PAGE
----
Owl Research


Two research projects caught my eye recently.   In Austrailia GPS trackers have been attached to the tail feathers of native species to help environmentalists understand how much territory the powerful owl, a native species, needs to live and breed well. The question is important because urban areas offer the owl’s other great need, food, but may not offer sufficient space the owls survive.

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Deakin University honors student releasing a powerful owl in suburban Melbourne this month. Photo: John White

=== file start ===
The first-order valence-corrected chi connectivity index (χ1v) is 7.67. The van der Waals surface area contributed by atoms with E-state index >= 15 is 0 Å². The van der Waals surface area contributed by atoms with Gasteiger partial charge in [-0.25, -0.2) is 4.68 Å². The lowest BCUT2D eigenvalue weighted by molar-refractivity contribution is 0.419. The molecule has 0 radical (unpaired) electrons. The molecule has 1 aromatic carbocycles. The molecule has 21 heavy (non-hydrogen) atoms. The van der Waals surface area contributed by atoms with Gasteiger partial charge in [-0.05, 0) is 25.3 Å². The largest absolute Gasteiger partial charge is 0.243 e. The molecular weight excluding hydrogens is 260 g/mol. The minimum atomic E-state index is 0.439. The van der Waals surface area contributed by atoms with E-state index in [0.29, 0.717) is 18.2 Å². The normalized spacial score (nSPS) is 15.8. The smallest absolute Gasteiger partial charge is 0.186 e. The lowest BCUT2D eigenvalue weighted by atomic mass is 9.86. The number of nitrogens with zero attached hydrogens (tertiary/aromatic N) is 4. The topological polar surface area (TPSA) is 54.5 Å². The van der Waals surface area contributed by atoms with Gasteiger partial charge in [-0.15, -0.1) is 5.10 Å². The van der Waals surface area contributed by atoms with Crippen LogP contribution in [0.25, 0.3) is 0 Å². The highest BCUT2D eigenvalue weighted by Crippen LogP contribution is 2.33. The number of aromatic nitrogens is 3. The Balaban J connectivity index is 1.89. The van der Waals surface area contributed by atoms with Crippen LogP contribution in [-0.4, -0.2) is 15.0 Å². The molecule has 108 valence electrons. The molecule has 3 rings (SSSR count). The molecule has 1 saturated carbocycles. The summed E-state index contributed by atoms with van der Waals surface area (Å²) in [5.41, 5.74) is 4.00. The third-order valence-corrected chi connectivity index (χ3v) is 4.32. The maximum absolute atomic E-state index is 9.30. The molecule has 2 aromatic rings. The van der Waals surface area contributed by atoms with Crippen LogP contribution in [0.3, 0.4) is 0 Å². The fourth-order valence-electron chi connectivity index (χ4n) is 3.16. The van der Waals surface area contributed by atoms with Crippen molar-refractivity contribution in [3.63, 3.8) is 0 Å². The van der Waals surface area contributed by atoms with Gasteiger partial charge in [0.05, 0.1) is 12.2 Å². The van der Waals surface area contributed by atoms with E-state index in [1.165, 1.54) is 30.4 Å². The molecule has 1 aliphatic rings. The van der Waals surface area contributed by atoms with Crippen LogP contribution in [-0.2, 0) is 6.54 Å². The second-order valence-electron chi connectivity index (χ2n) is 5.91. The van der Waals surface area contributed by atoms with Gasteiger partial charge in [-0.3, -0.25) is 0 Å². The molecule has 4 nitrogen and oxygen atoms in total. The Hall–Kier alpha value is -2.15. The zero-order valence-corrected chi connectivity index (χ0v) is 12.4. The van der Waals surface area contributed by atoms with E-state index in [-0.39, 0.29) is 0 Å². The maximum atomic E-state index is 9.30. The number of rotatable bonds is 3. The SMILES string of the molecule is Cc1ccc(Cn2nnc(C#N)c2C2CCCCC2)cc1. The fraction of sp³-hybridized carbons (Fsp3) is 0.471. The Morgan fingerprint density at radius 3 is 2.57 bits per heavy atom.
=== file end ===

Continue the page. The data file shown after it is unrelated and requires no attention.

You can see more here:

http://www.smh.com.au/technology/sci-tech/tracking-the-nighttime-travels-of-the-cryptic-powerful-owl-20160407-go0nrz.html

Meanwhile in Michigan the Mackinac Straits Raptor Watch has been banding owls in an effort to map migration patterns.

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A northern saw-whet owl during a Mackinac Straits Raptor Watch owl banding session Friday, April 15, 2016, at the Cheboygan State Park. The bands are custom-fitted and have a number that is registered into a national data base in Maryland. John L. Russell, Special to Detroit News

You can see more about that one here:

http://www.detroitnews.com/story/news/local/michigan/2016/04/18/owl-captures-migration-environment/83217890/

I say hurray! The more we know, the more we can help  these magnificent birds thrive.

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